23 Clinical Officer Training SPECIAL ABSCESSES Examples? 1. PERINEPHRIC ABSCESS 2. ILIAC ABSCESS 3. EMPYEMA 4. ABSCESSES IN PERITONEAL CAVITY 5. SUBPHRENIC ABSCESS 6. PELVIC ABSCESS 2013Clinical Officer Training Malawi

24 Clinical Officer Training 2013Clinical Officer Training Malawi SPECIAL ABSCESSES 1. PERINEPHRIC ABSCESS Fever, tender swollen loin /subhepatic. Pus must be drained! Approach extra peritoneal as for nephrostomy. AB 2. ILIAC ABSCESS Fever, painful flexed hip, swelling inguinal regio. Ex. under anaesth. Punctate for pus. Explore “extra peritoneal” for drainage

25 Clinical Officer Training 2013Clinical Officer Training Malawi 3. EMPYEMA Febrile Limited movement chest affected side Dull on percussion X-ray: dense area lung base Diagnose: Aspirate to confirm the diagnosis. How? Cause? TB? How to diagnose? MANAGEMENT Give antibiotics. Repeat aspiration 3 times a week, until pus stops forming. If aspiration becomes difficult  closed drainage for at least 2 weeks.

26 Clinical Officer Training 2013Clinical Officer Training Malawi Pleura aspiration & Closed drainage

27 Clinical Officer Training 4. ABSCESSES IN PERIT. CAVITY Can be the result of: General Peritonitis with primary focus of infection f.e -- appendicitis – salpingitis (PID) – perf gastric.u – perf typhoid ulcer An abdominal injury (trauma) - gut perforation Any laparotomy - Contamination? Why? - Aseptic theatre technique? (Chikwawa) - Infection rate in yr H? And yours? Higher 5%? - Audit?! How in yr hospital? Clinical Officer Training Malawi

28 Clinical Officer Training HIGH POST OPERATIV INFECTION RATE? - Check what? ASEPTIC THEATRE TECHNIQUE, includes YOU too Was indication good? How preparation of patient in ward, in theatre, scrubbing, gowning, draping, shaving, counting gauzes? and your surgical technique? Like: tissue handling, wound closure, making proper knots, etc CO project study post op inf rate: 21%- 8.6%!! It can be done! Clinical Officer Training Malawi

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30 Ward rounds. Diagnose? Cause?

31 Clinical Officer Training Skills: like making knots ! Thoraxdrains debridement wounds skingrafts etc.

32 Clinical Officer Training 2005Clinical Officer Training Malawi

33 Clinical Officer Training 2005Clinical Officer Training Malawi ABSCESSES IN PERITONEAL CAVITY Symptoms? For example POST LAPAROTOMY Temperature doesn’t fall Sepsis/Abscess temperature Pat not well, looses weight WB count is raised On examination? Abdomen tender Decreased or absent bowel sounds? Shallow breathing? Dehydrated? Hypotensive? (septic shock)

34 Clinical Officer Training 2005Clinical Officer Training Malawi HOW TO DIAGNOSE INTRA- ABD ABSCESS? IPPA Patient - Swelling to feel?/ Tender/ Fluctuation? What not to forget? + Rectal / Vag examination!!! Why? Ultrasound Aspiration

35 Clinical Officer Training 2005Clinical Officer Training Malawi

36 Clinical Officer Training Management intra abd abscess OPERATION decided. 1. Preferraby EXTRA peritoneal. Why? If you can’t, do: 2. Laparatomy careful for bowels, use fingers, drain pus, use saline, decide: “to drain or not to drain”, close fascia - with what? - what to do if you can’t close? “Bogota Bag” - leave skin open!! - Antibiotics iv (cephalo, genta, metro) 2013Clinical Officer Training Malawi

37 Clinical Officer Training “TO DRAIN OR NOT TO DRAIN” Tubes: lead fluids from somewhere to somewhere. Pleural cavity, naso- gastric tube, feeding tubes Drains: to let blood, pus, intestinal contents, bile and other fluids escape from a wound while it heals, without letting the bacteria getting in Open/closed drainage system Risk: bacteria and spreading infection eroding tissue and blood vessels. Trend: not to drain unless good reasons 2013Clinical Officer Training Malawi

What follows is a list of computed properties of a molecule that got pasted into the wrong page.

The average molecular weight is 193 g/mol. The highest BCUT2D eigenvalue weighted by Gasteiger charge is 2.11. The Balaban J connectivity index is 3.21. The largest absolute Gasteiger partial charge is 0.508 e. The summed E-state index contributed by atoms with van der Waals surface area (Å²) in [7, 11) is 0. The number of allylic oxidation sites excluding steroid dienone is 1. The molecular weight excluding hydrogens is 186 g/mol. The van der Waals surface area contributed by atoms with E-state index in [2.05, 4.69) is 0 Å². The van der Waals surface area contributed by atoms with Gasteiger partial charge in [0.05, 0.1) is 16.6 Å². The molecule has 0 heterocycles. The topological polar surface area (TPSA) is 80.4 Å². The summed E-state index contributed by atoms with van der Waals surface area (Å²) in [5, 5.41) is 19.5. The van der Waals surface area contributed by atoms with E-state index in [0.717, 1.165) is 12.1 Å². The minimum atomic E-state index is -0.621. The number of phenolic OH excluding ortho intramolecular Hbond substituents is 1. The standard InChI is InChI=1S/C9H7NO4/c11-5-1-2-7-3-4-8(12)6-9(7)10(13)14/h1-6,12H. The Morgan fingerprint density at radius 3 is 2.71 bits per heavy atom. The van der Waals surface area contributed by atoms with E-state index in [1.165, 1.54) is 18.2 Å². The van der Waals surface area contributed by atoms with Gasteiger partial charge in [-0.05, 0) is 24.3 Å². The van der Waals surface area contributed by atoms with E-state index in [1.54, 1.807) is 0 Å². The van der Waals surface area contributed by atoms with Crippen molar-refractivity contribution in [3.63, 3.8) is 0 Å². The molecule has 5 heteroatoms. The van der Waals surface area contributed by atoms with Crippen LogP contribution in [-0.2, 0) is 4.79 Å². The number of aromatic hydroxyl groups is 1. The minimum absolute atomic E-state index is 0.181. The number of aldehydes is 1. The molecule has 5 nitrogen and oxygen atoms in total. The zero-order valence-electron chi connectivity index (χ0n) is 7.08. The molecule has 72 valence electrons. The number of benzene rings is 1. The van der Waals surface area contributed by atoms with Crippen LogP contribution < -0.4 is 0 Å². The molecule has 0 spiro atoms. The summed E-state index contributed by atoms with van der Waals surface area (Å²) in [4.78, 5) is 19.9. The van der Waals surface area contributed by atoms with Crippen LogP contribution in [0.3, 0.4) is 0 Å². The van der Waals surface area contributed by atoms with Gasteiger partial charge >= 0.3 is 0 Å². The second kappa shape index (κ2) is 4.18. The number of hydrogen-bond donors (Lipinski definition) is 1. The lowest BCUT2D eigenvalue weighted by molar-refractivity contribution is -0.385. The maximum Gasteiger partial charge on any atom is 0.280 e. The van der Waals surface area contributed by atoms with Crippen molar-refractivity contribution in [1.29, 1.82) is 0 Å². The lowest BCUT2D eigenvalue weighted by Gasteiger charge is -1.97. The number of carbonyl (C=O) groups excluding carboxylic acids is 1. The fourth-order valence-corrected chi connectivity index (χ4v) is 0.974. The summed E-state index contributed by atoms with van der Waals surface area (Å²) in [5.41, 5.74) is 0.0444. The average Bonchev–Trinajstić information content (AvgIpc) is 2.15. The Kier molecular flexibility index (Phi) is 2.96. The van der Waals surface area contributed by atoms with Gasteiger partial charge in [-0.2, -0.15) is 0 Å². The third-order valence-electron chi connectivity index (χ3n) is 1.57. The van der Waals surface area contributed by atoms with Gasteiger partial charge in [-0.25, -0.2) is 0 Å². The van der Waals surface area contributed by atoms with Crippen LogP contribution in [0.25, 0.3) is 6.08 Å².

38 Clinical Officer Training THE USE OF A DRAIN INTRA ABD ABSCESS - Use SEPARATE incision, as wide as drain - Fix drain to skin Open drainage - Penrose tube (soft latex) 1-2 cm - Corrugated rubber drain Preferred Semi or Closed tube drainage systems - Sump Suction drain, cont. suction by vacuum Removal - as soon is feasible, max 3- 4 days 2013

39 Clinical Officer Training 2013Clinical Officer Training Malawi 5. SUB PHRENIC ABSCESS Thoracic signs: cough, diminished breath sounds, tenderness, oedema+redness loin/below ribs. X-ray essential: raised fuzzy looking diaphragm, fluid costo phrenic angle. Incision for drainage in loin below ribs (site of max oedema redness)

40 Clinical Officer Training 2013Clinical Officer Training Malawi 6. PELVIC ABSCESS Follows - appendicitis - generalized peritonitis - female genital tract infection (PID) Drained preferably extra peritoneally by vaginal or by rectal drainage. Suprapubic Drainage

41 Clinical Officer Training Pelvic Inflammatory Disease (PID) 1. PID unrelated to pregnancy gonococci, chlamydia, mycoplasma 2. PID related to pregnancy 2.1 Post abortion 2.2 Infected obstructed labour 2.3 Puerperal sepsis (septic thrombo flebitis) 2.4 Post Caesarian 2013Clinical Officer Training Malawi

42 Clinical Officer Training 1. About PID unrelated to pregnancy Infection starts from vagina/cervix 2 ways: A: ascending - Endometrium: endometritis - Fallopian tubes: salpingitis - Tubes/ovaries: tubo ovarian abscess - Pelvic cavity: Pelvic peritonitis- abscess - Peritoneal cavity: generalized peritonitis B: through uterine wall to broad ligaments - parametritis/abscess - septic thrombophlebitis 2005Clinical Officer Training Malawi

43 Clinical Officer Training 2005Clinical Officer Training Malawi ACUTE/CHRONIC PID MORE INFORMATION by Gynecologists

44 Clinical Officer Training 2013Clinical Officer Training Malawi

45 Clinical Officer Training 2005Clinical Officer Training Malawi